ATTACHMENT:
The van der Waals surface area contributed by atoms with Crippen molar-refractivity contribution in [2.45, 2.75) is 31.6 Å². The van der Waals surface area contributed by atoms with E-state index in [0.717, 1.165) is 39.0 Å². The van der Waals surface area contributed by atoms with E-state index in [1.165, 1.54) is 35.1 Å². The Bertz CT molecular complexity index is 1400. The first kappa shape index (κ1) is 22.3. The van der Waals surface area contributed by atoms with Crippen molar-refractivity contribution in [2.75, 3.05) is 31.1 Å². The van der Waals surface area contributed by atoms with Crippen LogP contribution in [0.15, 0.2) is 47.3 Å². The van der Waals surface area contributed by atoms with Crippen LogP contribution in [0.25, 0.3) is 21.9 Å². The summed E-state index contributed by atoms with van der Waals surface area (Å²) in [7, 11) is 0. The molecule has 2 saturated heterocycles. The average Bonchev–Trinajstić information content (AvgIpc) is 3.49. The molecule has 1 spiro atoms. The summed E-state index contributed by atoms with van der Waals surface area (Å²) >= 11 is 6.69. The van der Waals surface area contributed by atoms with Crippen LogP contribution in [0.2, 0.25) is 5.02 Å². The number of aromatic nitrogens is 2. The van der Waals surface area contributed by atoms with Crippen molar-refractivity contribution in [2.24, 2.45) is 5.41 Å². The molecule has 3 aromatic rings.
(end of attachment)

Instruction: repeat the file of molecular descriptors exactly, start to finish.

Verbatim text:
The van der Waals surface area contributed by atoms with Crippen molar-refractivity contribution in [2.45, 2.75) is 31.6 Å². The van der Waals surface area contributed by atoms with E-state index in [0.717, 1.165) is 39.0 Å². The van der Waals surface area contributed by atoms with E-state index in [1.165, 1.54) is 35.1 Å². The Bertz CT molecular complexity index is 1400. The first kappa shape index (κ1) is 22.3. The van der Waals surface area contributed by atoms with Crippen molar-refractivity contribution in [2.75, 3.05) is 31.1 Å². The van der Waals surface area contributed by atoms with Crippen LogP contribution in [0.15, 0.2) is 47.3 Å². The van der Waals surface area contributed by atoms with Crippen LogP contribution in [0.25, 0.3) is 21.9 Å². The summed E-state index contributed by atoms with van der Waals surface area (Å²) in [7, 11) is 0. The molecule has 2 saturated heterocycles. The average Bonchev–Trinajstić information content (AvgIpc) is 3.49. The molecule has 1 spiro atoms. The summed E-state index contributed by atoms with van der Waals surface area (Å²) >= 11 is 6.69. The van der Waals surface area contributed by atoms with Crippen LogP contribution in [0.2, 0.25) is 5.02 Å². The number of aromatic nitrogens is 2. The van der Waals surface area contributed by atoms with Crippen molar-refractivity contribution in [2.24, 2.45) is 5.41 Å². The molecule has 3 aromatic rings.